Share this post


Link to post
Share on other sites

I had to post an update.  Today we went to that Gluten Free 101 meeting put on by one of our local Celiac support groups.  BF had a chance to ask questions and then talked to a number of people after the presentation.  When we left he said "Our house is not safe for you".  He's decided that we need to take the whole house gluten free.  :)  He started asking about options for gluten free bread that the little kids wouldn't turn their noses up at and if we could find gluten free mac and cheese for them.  He was lecturing me because he didn't think I was being careful enough.  :P 

 

Somehow hearing it all in one place like that seemed to resonate with him more than the bits of information I'd been giving him here and there.  I think probably when we're busy and rushing around it's not the best time to throw all of that info at him.  Now he did compare Celiac to AIDS after hearing about the autoimmune response to gluten, lol.  At least he gets how serious it is now even if he's a little off.  He really enjoyed it and asked about future meetings, he said he definitely wants to go to more of them.  Unfortunately, we missed last months meeting on dining out.  I think that would have been a good one too.

 

I'm excited about living in a gluten free house!!  No more separate "butter" or peanut butter etc.  I rarely eat out of the open containers after the first time because I have a hard time trusting that no one messed up and accidentally used the wrong one.  :(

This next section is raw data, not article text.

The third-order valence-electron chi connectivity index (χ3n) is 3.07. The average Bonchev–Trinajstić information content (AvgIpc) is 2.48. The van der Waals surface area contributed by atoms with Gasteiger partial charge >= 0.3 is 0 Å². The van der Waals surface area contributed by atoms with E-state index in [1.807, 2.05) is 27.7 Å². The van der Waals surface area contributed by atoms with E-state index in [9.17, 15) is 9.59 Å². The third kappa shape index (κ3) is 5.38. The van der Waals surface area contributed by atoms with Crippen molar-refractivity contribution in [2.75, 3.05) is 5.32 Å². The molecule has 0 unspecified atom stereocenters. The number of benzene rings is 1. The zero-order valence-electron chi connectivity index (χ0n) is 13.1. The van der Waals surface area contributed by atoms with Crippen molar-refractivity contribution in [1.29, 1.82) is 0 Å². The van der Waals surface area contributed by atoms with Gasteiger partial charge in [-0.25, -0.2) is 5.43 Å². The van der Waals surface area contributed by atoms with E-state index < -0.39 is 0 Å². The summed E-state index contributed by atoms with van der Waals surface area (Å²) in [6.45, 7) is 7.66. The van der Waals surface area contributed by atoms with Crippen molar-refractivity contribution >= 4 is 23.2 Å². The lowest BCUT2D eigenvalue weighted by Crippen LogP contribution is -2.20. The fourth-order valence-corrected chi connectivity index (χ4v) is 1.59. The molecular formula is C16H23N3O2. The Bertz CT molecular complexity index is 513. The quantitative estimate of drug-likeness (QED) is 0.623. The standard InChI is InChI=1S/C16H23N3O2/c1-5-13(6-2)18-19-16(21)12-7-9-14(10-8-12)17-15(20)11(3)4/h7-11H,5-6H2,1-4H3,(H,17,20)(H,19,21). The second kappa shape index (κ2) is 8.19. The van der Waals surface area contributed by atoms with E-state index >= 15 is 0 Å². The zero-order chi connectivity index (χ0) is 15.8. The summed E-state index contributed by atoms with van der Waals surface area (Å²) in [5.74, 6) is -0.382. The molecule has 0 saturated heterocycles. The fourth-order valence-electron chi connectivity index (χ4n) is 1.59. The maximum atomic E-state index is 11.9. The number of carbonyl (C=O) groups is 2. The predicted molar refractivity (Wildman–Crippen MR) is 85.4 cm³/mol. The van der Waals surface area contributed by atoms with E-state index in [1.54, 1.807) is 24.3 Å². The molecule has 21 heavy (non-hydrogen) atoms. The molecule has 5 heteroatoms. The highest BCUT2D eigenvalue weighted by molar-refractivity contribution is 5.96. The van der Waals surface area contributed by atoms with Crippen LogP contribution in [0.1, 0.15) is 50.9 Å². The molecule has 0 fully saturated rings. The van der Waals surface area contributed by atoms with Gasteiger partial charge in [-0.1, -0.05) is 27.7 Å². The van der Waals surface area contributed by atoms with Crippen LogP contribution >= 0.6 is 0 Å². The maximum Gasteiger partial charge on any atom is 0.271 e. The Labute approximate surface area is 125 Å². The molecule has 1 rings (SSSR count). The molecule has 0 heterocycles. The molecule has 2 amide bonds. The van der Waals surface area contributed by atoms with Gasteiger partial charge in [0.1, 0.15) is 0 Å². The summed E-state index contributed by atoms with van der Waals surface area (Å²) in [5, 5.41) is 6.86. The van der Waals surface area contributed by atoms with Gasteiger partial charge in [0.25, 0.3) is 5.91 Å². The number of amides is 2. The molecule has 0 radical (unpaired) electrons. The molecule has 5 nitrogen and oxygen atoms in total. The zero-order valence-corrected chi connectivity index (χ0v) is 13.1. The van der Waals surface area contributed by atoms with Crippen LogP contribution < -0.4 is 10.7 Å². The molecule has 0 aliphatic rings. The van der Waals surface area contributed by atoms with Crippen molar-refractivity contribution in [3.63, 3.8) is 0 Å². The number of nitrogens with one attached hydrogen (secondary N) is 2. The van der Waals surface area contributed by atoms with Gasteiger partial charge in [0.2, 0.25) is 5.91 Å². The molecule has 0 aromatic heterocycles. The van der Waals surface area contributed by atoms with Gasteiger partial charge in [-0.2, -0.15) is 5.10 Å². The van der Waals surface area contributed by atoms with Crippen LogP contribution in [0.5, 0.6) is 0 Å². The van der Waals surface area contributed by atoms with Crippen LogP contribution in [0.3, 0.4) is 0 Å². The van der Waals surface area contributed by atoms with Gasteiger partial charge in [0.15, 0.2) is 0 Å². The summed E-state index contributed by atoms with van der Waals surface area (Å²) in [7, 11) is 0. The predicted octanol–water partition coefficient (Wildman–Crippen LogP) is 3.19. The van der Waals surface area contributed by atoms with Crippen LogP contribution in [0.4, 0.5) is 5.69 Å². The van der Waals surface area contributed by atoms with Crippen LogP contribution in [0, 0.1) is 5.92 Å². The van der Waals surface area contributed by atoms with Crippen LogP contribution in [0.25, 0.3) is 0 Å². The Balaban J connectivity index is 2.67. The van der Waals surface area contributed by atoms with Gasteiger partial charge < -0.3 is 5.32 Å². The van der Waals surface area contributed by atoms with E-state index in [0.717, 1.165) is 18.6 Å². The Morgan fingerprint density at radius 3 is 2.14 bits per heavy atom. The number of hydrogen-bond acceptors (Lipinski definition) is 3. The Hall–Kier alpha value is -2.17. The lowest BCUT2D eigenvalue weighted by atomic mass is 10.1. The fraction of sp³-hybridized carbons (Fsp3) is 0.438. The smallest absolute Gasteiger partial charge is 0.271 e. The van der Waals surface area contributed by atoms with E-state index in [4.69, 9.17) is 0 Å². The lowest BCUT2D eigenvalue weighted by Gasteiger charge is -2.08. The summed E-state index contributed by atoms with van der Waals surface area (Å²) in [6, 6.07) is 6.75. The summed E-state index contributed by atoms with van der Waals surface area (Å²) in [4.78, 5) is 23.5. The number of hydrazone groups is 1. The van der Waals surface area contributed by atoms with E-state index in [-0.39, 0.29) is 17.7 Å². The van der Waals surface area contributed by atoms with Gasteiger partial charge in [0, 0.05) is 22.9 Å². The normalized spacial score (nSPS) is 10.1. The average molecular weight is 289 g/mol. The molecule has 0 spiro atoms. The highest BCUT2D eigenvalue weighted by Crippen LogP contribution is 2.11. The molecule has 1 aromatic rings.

I think that was a good format to communicate the information.  I'm guessing that if they are only hearing it from us we might sound a little paranoid.  I thought the update might help for others who are living in a house with people who don't understand this. 

Share this post


Link to post
Share on other sites

I get alot of questions from friends who don't understand why i am so sensitive and why I have strange issues with CC and other foods even. What I say is the best way I know how to explain right now, I used to feel like garbage everyday, overwhelming fatigue, stomach aches, pain all over my body CONSTANTLY. Now that I have cut out the one huge thing that was causing me to feel that way, I am feeling better day by day so when I ingest something that has been contaminated I notice it that much more, because overall I am feeling worlds better than I used to. Even though im not 100% yet.

 

You really don't need to be dealing with fighting and stress and being contaminated, you need to focus on healing.

 

Im glad he 'got it'!

Share this post


Link to post
Share on other sites

oh, that's a relief. Sometimes people really do have to hear from the "experts" before they understand or accept it. At least now he'll start taking things seriously and do his best to keep you safe. BEFORE you move in together.

My man and I just moved in together. Very exciting! We've been together for a while and he's very careful about keeping me safe. We've talked a lot about what to do in the kitchen. I'm not refusing him his gluteny things, but everything will be kept separate. Toaster is going to stay in the cupboard unless he needs it (maybe on a tray to keep cleaning easy), food prep away from the counter, different pans, sponge, etc. He doesn't do much cooking, so there won't be any flour flying around. We've already got the no kissing after gluten rule down to a habit.

However, if I ever start feeling like I'm getting glutened despite all the precautions, everything but beer will be out of the house. Or at least out of my kitchen. I laid claim to the kitchen quite emphatically.

 

Anyway, I was going to tell you to give a hard think about whether this guy is worth it if he was going to be so stubborn, but now it sounds like it'll get better. Either way, you have to keep your and your children's health the top priority. He will have to change to keep you safe. I hope it all works out.

Share this post


Link to post
Share on other sites